I once went to a website that had “hours of operation,” and was only “open” when its brick and mortar counterpart had its lights on. I felt perplexed and a little frustrated; computers are capable of running all day every day, so why shouldn’t they? I’d been habituated to the internet’s incredible availability guarantees.
However, before the internet, 24/7 high availability wasn’t “a thing.” Availability was desirable, but not something to which we felt fundamentally entitled. We used computers only when we needed them; they weren’t waiting idly by on the off-chance a request came by. As the internet grew, those previously uncommon requests at 3am local time became prime business hours partway across the globe, and making sure that a computer could facilitate the request was important.
Many systems, though, relied on only one computer to facilitate these requests — a single point of failure — which we all know is a story that doesn’t end well. To keep things up and running, we needed to distribute the load among multiple computers that could fulfill our needs. However, distributed computation, for all its well-known upsides, has sharp edges: in particular, synchronization and tolerating partial failures (fault tolerance) within a system. Each generation of engineers has iterated on these solutions to fit the needs of their time.
How distribution came to databases is of particular interest because it is a difficult problem that has been much slower to develop than other areas of computer science. Certainly, software tracked the results of some distributed computation in a local database, but the state of the database itself was kept on a single machine. Why? Replicating state across machines is hard.
In this post, we take a look at how distributed databases have historically handled fault tolerance and—at a high level—what high availability looks like. We also walk through different types of high availability systems and address the operational costs (and financial costs) of architectures that are vulnerable to downtime.
Before we dive deep into the colorful history of high availability I want to clarify the distinction between these two terms that are often thought of as synonyms. While they are very closely related, they are not the same.
Fault tolerance implies zero service interruptions. If there is a failure somewhere the system will instantly switch to the backup solution and service will continue without interruption. High availability, on the other hand, implies that services are, well, highly available but not always available. A system can be highly available but not fault tolerant. I generally consider high availability to be an aspect of fault tolerance. In that, it addresses a certain type of “fault” (availability), but doesn’t necessarily talk about other aspects.
This is somewhat of a contrived example, but basically everyone watches streaming content, so let’s consider a digital rights management service that determines whether a viewer can watch a particular video. The service could be configured to be highly available, in that it will always serve and return queries. However, it may not handle certain backend data correctly and get into a state where it returns errors, or denies all requests. In this case, it would be highly available (it is reachable and is returning an answer), but it is not fault tolerant, because something in the system has caused it to misbehave.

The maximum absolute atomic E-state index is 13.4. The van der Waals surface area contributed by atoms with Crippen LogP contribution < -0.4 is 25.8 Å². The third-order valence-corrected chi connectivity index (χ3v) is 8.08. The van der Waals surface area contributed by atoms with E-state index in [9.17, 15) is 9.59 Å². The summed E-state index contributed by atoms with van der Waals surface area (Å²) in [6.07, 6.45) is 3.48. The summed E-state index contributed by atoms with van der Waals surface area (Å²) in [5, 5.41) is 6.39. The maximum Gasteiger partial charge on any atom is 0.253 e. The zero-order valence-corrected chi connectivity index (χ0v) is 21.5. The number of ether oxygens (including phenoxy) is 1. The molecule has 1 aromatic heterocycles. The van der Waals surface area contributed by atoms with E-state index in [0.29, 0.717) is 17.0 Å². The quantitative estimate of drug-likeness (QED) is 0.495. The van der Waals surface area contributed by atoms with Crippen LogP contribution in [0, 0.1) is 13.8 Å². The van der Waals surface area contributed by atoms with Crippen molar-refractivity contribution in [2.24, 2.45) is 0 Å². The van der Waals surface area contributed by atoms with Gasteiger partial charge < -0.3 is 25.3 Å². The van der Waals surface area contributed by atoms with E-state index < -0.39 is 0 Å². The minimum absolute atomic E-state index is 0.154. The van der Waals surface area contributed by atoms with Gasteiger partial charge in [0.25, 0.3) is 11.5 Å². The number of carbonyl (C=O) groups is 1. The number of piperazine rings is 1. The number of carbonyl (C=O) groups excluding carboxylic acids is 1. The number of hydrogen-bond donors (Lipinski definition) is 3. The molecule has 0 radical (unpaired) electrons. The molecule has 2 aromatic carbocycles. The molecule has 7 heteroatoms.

The caveat with this example is that there’s a fine line between a “bug” and fault tolerance. But the idea of fault tolerance is that the system can handle unexpected events gracefully and continue providing an excellent user experience. (If this example is interesting to you, I recommend taking a look at how Netflix’s chaos monkey randomly terminates instances in production to ensure that engineers implement their services to be resilient to instance failures).
Okay, let’s get into some highly available database examples.
High availability databases generally fall into two categories, with a third category becoming more common:
Active-passive availability means the database has an active node that processes requests with a hot spare that is ready to go in a disaster. The active-passive availability model works on the two-node concept of one node receiving all requests that it then replicates to its follower.
In the days of yore, databases ran on single machines. There was only one node and it handled all reads and all writes. There was no such thing as a “partial failure”; the database was either up or down.
Total failure of a single database was a two-fold problem for the internet; first, computers were being accessed around the clock, so downtime was more likely to directly impact users; second, by placing computers under constant demand, they were more likely to fail. The obvious solution to this problem is to have more than one computer that can handle the request, and this is where the story of distributed databases truly begins.
Living in a single-node world, the most natural solution was to continue letting a single node serve reads and writes and simply sync its state onto a secondary, passive machine—and thus, Active-Passive replication was born.